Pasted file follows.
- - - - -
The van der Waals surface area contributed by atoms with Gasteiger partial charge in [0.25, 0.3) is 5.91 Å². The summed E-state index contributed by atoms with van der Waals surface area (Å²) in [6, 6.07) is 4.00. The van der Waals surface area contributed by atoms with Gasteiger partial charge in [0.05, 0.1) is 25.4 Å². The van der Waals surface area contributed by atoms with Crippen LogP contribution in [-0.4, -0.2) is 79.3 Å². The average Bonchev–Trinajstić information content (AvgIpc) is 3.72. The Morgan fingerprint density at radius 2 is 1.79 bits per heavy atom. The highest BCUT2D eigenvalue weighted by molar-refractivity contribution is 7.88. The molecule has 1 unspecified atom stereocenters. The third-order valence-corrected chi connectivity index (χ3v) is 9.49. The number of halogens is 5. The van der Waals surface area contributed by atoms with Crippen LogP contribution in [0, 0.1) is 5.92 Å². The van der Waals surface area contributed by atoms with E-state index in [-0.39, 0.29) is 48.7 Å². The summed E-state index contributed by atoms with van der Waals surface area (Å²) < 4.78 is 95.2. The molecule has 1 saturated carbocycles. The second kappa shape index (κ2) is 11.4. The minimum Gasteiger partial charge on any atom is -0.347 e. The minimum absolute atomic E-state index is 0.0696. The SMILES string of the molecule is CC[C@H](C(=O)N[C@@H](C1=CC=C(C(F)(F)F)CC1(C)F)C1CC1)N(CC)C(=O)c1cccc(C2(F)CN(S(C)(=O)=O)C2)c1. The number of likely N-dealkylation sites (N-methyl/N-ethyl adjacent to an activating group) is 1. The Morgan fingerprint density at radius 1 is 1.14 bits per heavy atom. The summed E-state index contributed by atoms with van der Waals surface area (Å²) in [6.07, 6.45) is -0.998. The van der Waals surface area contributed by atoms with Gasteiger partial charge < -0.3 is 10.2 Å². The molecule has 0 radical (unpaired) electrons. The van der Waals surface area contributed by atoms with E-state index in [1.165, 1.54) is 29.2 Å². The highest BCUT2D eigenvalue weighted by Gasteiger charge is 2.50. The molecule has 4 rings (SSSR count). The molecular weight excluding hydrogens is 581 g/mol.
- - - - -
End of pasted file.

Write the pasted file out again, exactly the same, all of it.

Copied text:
The van der Waals surface area contributed by atoms with Gasteiger partial charge in [0.25, 0.3) is 5.91 Å². The summed E-state index contributed by atoms with van der Waals surface area (Å²) in [6, 6.07) is 4.00. The van der Waals surface area contributed by atoms with Gasteiger partial charge in [0.05, 0.1) is 25.4 Å². The van der Waals surface area contributed by atoms with Crippen LogP contribution in [-0.4, -0.2) is 79.3 Å². The average Bonchev–Trinajstić information content (AvgIpc) is 3.72. The Morgan fingerprint density at radius 2 is 1.79 bits per heavy atom. The highest BCUT2D eigenvalue weighted by molar-refractivity contribution is 7.88. The molecule has 1 unspecified atom stereocenters. The third-order valence-corrected chi connectivity index (χ3v) is 9.49. The number of halogens is 5. The van der Waals surface area contributed by atoms with Crippen LogP contribution in [0, 0.1) is 5.92 Å². The van der Waals surface area contributed by atoms with E-state index in [-0.39, 0.29) is 48.7 Å². The summed E-state index contributed by atoms with van der Waals surface area (Å²) < 4.78 is 95.2. The molecule has 1 saturated carbocycles. The second kappa shape index (κ2) is 11.4. The minimum Gasteiger partial charge on any atom is -0.347 e. The minimum absolute atomic E-state index is 0.0696. The SMILES string of the molecule is CC[C@H](C(=O)N[C@@H](C1=CC=C(C(F)(F)F)CC1(C)F)C1CC1)N(CC)C(=O)c1cccc(C2(F)CN(S(C)(=O)=O)C2)c1. The number of likely N-dealkylation sites (N-methyl/N-ethyl adjacent to an activating group) is 1. The Morgan fingerprint density at radius 1 is 1.14 bits per heavy atom. The summed E-state index contributed by atoms with van der Waals surface area (Å²) in [6.07, 6.45) is -0.998. The van der Waals surface area contributed by atoms with Gasteiger partial charge < -0.3 is 10.2 Å². The molecule has 0 radical (unpaired) electrons. The van der Waals surface area contributed by atoms with E-state index in [1.165, 1.54) is 29.2 Å². The highest BCUT2D eigenvalue weighted by Gasteiger charge is 2.50. The molecule has 4 rings (SSSR count). The molecular weight excluding hydrogens is 581 g/mol.